Honey Fitz

PrintPrintEmailEmail

After Honey Fitz’s withdrawal, he and the ward bosses—with the exception of Lomasney—united incongruously with the Good Government Association on an anti-Curley candidate, City Councillor Thomas J. Kenny, an honest but uninspired budget expert who had once served on the school committee. At the last moment P. J. Kennedy shifted his support to Curley. In spite of the opposition of the rest of the bosses—whom Curley now swore to destroy—the young man from the South End was unbeatable.

With Curley’s election, Honey Fitz’s office-holding days came to an end. Though he would live on for a third of a century, though he would several times be a candidate, he would not again achieve public place. But he remained a potent political figure in Boston.

For some time he enjoyed his leisure. He could indulge in his passion for long auto rides, for cruising in Boston Harbor, and for sporting events—baseball, football, prize fights. With the approach of winter he sunned himself in Florida. His social life buzzed much as ever. He dined and he danced, he spoke and he sang. In 1915 he received an honorary doctorate of laws from Notre Dame University, and liked afterward to be referred to as Dr. Fitzgerald. But by 1916 he could feel the old political stirrings in his blood.

That year was the first in Massachusetts for direct election of United States senators, and Henry Cabot Lodge, who had served three terms by vote of the Massachusetts legislature, was forced to take his chances with the electorate. In the wake of Wilson’s presidential victory a Yankee Democrat could probably have defeated Lodge that year. Not, however, Honey Fitz. Fitzgerald managed to win the Democratic nomination, but Lodge won the election.

After that the road led downhill. Honey Fitz ran for various offices without success, sporadically announced and then withdrew his candidacy, and imperceptibly but surely began that mellowing process by which politicians and other wayward characters become fixtures, so that even their old enemies are glad to see them. P. J. Kennedy died in 1929. Lomasney followed shortly after Roosevelt’s first inauguration. Only the indestructible Curley remained, alternately winning and losing elections. In 1937, with wry pride, Honey Fitz saw his son-in-law appointed ambassador to Great Britain.

Although no one admitted it openly, it was obvious by the forties that the last of the Dearos was slipping. At his eighty-first birthday party at the Parker House a congratulatory message arrived from the White House, addressed to Boston’s Number One Booster. The climax of the party came when Honey Fitz’s grandson, Navy Lieutenant John F. Kennedy, suddenly walked into the room, lean and yellow but buoyantly alive after surviving the loss of his PT boat and an attack of malaria.

After his discharge from the Navy, Jack Kennedy came to Boston and let it be known that he would run for Congress from his grandfather’s old district. Grandfather and grandson spent hours together, Honey Fitz retelling his old political sagas, giving advice; but Jack with his Harvard background and his clipped speech represented a new breed of Irish-American. The supporters and strategists who gathered around him were Democrats in the liberal New Deal image, lean young men, college-educated, most of them ex-officers, many from private schools, with only their surnames to show kinship with the old. Kennedy won the election easily. Honey Fitz danced a jig on top of a table, sang a quavering “Sweet Adeline,” and proudly predicted that his grandson would eventually be President.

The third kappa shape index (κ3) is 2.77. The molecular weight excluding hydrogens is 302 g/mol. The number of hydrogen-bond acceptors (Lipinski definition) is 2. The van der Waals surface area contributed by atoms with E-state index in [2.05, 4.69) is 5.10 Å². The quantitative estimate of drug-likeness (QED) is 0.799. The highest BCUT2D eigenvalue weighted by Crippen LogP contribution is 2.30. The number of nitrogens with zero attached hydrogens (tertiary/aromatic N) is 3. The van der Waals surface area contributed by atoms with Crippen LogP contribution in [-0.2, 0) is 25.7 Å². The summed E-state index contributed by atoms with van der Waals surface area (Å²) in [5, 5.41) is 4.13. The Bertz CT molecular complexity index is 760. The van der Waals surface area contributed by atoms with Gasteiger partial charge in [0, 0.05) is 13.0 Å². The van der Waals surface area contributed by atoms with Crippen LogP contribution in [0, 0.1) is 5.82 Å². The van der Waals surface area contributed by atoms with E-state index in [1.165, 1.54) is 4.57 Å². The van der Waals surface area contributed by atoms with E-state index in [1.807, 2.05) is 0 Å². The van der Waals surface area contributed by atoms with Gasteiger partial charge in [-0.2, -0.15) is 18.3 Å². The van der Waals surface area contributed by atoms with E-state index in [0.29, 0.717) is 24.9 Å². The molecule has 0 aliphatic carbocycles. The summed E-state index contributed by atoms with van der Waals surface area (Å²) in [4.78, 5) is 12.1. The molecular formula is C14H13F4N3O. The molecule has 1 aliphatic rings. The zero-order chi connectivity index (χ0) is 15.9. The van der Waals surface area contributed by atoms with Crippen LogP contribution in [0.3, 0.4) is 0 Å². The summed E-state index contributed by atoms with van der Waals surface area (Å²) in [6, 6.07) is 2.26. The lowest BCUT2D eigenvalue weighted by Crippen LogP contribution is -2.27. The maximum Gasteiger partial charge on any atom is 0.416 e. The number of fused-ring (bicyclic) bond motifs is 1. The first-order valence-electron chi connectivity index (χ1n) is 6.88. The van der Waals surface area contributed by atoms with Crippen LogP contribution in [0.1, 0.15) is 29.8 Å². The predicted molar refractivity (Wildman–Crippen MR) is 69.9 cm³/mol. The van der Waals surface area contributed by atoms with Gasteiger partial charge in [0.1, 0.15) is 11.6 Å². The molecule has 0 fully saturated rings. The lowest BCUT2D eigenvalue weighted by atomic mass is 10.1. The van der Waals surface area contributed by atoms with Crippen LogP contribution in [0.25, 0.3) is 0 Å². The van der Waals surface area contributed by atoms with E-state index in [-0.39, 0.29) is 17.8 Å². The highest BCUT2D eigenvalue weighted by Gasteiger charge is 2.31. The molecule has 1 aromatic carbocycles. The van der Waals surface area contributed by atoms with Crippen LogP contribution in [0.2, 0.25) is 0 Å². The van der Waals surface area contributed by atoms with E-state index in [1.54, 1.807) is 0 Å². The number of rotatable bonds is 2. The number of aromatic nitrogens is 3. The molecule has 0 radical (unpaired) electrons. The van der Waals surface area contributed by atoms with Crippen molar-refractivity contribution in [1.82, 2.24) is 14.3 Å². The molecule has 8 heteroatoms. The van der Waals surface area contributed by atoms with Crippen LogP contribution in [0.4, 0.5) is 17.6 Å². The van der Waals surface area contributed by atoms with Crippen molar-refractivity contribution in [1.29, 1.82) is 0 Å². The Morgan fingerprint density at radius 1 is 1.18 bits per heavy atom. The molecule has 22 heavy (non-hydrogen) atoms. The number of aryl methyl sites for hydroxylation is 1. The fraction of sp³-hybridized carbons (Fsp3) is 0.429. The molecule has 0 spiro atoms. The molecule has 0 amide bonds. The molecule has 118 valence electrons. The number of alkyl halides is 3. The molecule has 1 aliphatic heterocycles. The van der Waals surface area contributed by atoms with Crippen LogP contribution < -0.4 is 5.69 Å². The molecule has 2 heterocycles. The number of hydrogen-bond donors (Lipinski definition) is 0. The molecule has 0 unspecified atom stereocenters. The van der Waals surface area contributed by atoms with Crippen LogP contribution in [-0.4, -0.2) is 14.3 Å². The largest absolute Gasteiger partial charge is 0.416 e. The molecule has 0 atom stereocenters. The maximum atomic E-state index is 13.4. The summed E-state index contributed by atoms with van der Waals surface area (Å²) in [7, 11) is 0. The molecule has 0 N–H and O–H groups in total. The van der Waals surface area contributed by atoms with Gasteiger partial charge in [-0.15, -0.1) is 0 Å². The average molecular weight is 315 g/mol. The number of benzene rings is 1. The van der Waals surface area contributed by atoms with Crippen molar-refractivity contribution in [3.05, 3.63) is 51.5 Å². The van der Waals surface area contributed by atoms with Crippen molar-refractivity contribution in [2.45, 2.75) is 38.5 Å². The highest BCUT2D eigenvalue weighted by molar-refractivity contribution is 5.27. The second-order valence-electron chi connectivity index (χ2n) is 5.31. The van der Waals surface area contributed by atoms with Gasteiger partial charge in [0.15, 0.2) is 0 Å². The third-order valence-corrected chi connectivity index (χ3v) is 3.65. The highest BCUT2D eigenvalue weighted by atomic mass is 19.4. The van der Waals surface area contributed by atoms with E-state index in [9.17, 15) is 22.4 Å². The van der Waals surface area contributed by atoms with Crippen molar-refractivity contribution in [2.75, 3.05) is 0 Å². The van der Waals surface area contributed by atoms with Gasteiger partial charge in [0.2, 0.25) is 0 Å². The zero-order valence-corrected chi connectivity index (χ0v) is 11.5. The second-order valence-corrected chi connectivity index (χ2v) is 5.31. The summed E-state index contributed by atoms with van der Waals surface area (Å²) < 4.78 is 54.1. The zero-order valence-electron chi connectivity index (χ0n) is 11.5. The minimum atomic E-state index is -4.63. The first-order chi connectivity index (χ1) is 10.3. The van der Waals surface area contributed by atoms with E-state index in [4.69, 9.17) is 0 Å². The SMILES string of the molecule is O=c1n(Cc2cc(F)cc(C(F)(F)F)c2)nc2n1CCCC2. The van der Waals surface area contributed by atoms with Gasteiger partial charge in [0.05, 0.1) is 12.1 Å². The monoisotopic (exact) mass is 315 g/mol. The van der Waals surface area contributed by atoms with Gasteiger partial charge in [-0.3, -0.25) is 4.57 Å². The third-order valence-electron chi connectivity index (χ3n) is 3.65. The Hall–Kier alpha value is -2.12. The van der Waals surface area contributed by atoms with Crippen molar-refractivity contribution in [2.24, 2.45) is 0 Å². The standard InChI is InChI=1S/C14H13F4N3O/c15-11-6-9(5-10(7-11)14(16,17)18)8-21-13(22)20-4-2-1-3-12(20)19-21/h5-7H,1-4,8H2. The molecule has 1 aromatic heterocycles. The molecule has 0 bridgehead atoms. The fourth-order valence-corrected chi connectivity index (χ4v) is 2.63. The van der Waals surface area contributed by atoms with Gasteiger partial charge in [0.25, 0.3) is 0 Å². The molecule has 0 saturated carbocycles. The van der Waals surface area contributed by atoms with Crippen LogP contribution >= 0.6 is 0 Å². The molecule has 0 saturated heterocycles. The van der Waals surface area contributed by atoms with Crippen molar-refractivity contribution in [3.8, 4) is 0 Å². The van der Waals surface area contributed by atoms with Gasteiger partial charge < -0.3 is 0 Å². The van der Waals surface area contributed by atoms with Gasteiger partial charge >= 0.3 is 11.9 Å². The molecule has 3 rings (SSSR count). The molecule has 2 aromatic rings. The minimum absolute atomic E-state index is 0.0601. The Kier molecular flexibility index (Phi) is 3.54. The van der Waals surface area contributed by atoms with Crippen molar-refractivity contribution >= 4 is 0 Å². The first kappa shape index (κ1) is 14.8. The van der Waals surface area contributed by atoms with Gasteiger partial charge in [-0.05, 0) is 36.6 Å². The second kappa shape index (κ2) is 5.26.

Honey Fitz lived long enough to celebrate his diamond wedding and to see Jack overwhelmingly reelected to Congress, but not quite long enough to see him triumph in 1952 over Senator Henry Cabot Lodge, Jr., the grandson of his old Brahmin adversary. James Michael Curley outlived Honey Fitz by almost a decade. In a few years it seemed they both had been gone a generation. Boston, laid waste and rebuilt through urban renewal, was no longer the city they had known when die highest building was the Custom House. The baths and convenience stations they had built to perpetuate their names had vanished like the derbies they once wore. Only Honey Fitz’s wife, Josephine Mary, lived on to see his capering prophecy fulfilled as his grandson and namesake became President of the United States. When Jack was in Boston he often used to visit her. She died at the age of ninetyeight, twenty-one months after her grandson’s assassination, without ever having been told about it.

When I was five years old I met Honey Fitz, a little over a year after Curley had driven him from public life. My father had taken me to some political reception in Dorchester Lower Mills with the promise that if I behaved myself I should meet the “exMayor.” “Ex-Mayor” had a magic sound, and I envisioned him as a stately being in a sweeping velvet gown with a gold chain of office round his neck. “Where is the ex-Mayor?” I kept badgering my father, until I finally saw before my disbelieving eyes the brusque, dumpy figure in the brown striped suit that was John F. Fitzgerald. Honey Fitz may have been a ladies’ man, but he obviously had no great liking for children. He exchanged a few words with my father, gave me a perfunctory pat on the head, and turned away. I was too disappointed to speak.